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I have a strange problem in C about including header files.

main.c

#include <stdio.h>
#include <stdlib.h>
#include "location.h"

int waste_new_line();

int main()
{
    location *crossroads = malloc(sizeof(*crossroads));
...

location.h

typedef struct Location_Struct location;

location.c

typedef struct Location_Struct {
    int ID;
    char *name;
    char *description;
} location;

int setup_location(location* l, char* name)
{
    ...

Now this isn't working because

location *crossroads = malloc(sizeof(*crossroads));

is throwing an error:dereferencing pointer to incomplete type meaning that it can see the contents of location.h, yet it doesn't seem to be aware of location.c...

I've looked around and all the tutorials I've seen say that the linker will link both files together.

EDIT:

I have altered the code to include an initializer inside location.c as so:

main.c

...
#include "location.h"

int waste_new_line();

int main()
{

    location *crossroads = initialize_location();
    ....

location.h

typedef struct Location_Struct location;

location* initialize_location();

location.c

...
typedef struct Location_Struct {
    int ID;
    char *name;
    char *description;
} location;

location* initialize_location(location* l)
{
    return malloc(sizeof(location));
}
...

This is still throwing the same error, yet only when I try and access the members of crossroads using:

crossroads->description

this will throw the deferencing to incomplete type error.

EDIT 2: For now I've decided to just put the struct definition in the header file...

share|improve this question
    
location *crossroads = malloc(sizeof(location)); –  Krister Andersson Dec 17 '11 at 15:57
    
The files are linked together, but not by the compiler (or at least not by the part of the compiler than concerns itself with your C source code). Which tutorials state something else? –  delnan Dec 17 '11 at 15:58
2  
@Krister: No, the OP's method should be preferred. –  Oli Charlesworth Dec 17 '11 at 15:58
    
@delnan: sorry I meant the linker –  Joe Bentley Dec 17 '11 at 16:26

3 Answers 3

up vote 4 down vote accepted

This behaviour is expected. When you #include "location.h", only the header file is visible to the compiler. The location.c file comes along later, at link time.

You have two options:

  1. Add a function, which you declare in location.h and define in location.c, which does the necessary malloc and returns a pointer.
  2. Move the full definition of the struct to the header file.
share|improve this answer
    
Would number 2 be an option if I needed to use location as parameters of functions in location.c? I would have to include location.h again to be able to access the data structure in both location.c, would that be bad practise? –  Joe Bentley Dec 17 '11 at 16:18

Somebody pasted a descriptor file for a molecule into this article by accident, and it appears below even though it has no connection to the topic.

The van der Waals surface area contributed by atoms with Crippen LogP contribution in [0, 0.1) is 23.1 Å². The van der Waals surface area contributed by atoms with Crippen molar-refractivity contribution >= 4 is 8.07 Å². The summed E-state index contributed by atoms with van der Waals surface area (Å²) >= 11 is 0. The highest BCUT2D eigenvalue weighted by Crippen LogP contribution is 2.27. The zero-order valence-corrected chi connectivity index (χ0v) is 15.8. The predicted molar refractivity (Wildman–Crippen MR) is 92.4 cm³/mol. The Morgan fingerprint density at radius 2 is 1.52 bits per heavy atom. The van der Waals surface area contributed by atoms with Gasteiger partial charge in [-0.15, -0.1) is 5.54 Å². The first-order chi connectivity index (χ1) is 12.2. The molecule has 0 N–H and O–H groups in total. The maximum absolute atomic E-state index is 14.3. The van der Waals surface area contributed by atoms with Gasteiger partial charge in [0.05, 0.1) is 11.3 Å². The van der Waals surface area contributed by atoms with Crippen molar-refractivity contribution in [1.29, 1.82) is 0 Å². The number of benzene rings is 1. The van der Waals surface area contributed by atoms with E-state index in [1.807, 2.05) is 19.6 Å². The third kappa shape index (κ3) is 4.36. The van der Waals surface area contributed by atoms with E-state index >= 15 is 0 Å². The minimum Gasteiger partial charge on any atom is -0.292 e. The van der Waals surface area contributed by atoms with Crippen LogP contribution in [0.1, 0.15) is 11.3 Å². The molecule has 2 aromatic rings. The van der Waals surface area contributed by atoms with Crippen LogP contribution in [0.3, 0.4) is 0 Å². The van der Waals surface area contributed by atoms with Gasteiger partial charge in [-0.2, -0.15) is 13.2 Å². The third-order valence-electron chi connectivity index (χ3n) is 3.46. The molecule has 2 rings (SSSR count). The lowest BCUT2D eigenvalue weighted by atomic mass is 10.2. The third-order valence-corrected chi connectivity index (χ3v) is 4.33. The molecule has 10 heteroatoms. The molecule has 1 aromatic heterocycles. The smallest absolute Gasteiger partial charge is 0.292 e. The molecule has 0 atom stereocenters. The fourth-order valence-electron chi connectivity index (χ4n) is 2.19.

1  
@JoeBentley: It is standard practice to include .h in the corresponding .c. That way, the compiler can check that your function declarations and definitions match. –  ibid Dec 17 '11 at 17:51
    
I see, thank you! –  Joe Bentley Dec 17 '11 at 22:17

The main file knows about a struct called Location_Struct (and a typedef). It has no idea how big it is, thus you can't apply sizeof to it.

Since you are effectively hiding the layout and the implementation of Location_Struct it makes sense to provide a "constructor" that allocates it.

EDIT

It seems I have to mention that by "constructor" I mean an ordinary function that has access to the implementation of the structure and can allocate and possibly pre-populate the object.

share|improve this answer
1  
C does not have constructors. –  Alok Save Dec 17 '11 at 16:00
    
-1 For trying to justify and pass off the usage of term constructor which by no means is standard nor popular nor common in C.A mere acceptance of slipage would have sufficed. –  Alok Save Dec 17 '11 at 16:16
3  
@Als: I think you're being too harsh. Using constructor-like functions in pure C is a very sensible design pattern. –  Oli Charlesworth Dec 17 '11 at 16:18
    
I'm not sure whether to make a function that does that or simply include the full struct definition in location.h –  Joe Bentley Dec 17 '11 at 16:20
    
@OliCharlesworth: constructor like function would be a valid usage instead of constructor which is very likely to mislead a new user to be giving funny ideas about something that does not exist. –  Alok Save Dec 17 '11 at 16:21

You need to put the definition of Location_Struct in the header file location.h. The compiler would not "see" the other source file (unless it were #include'd, which would not typically be a good idea).

share|improve this answer
    
But then I have to #include location.h in location.c too as functions in location.h take type location as parameters, is it bad practise to #include location.h in location.c as well as main.c? It would solve my problem, but I'm cautious about whether it's a good idea or not, I don't want it to cause me trouble in the future... –  Joe Bentley Dec 17 '11 at 17:04
1  
@JoeBentley: That is actually the correct thing to do. Every source file that uses a structure needs its full definition. –  Mark Wilkins Dec 17 '11 at 17:35
    
Thanks a lot! Cleared up any worries I had. –  Joe Bentley Dec 17 '11 at 17:36

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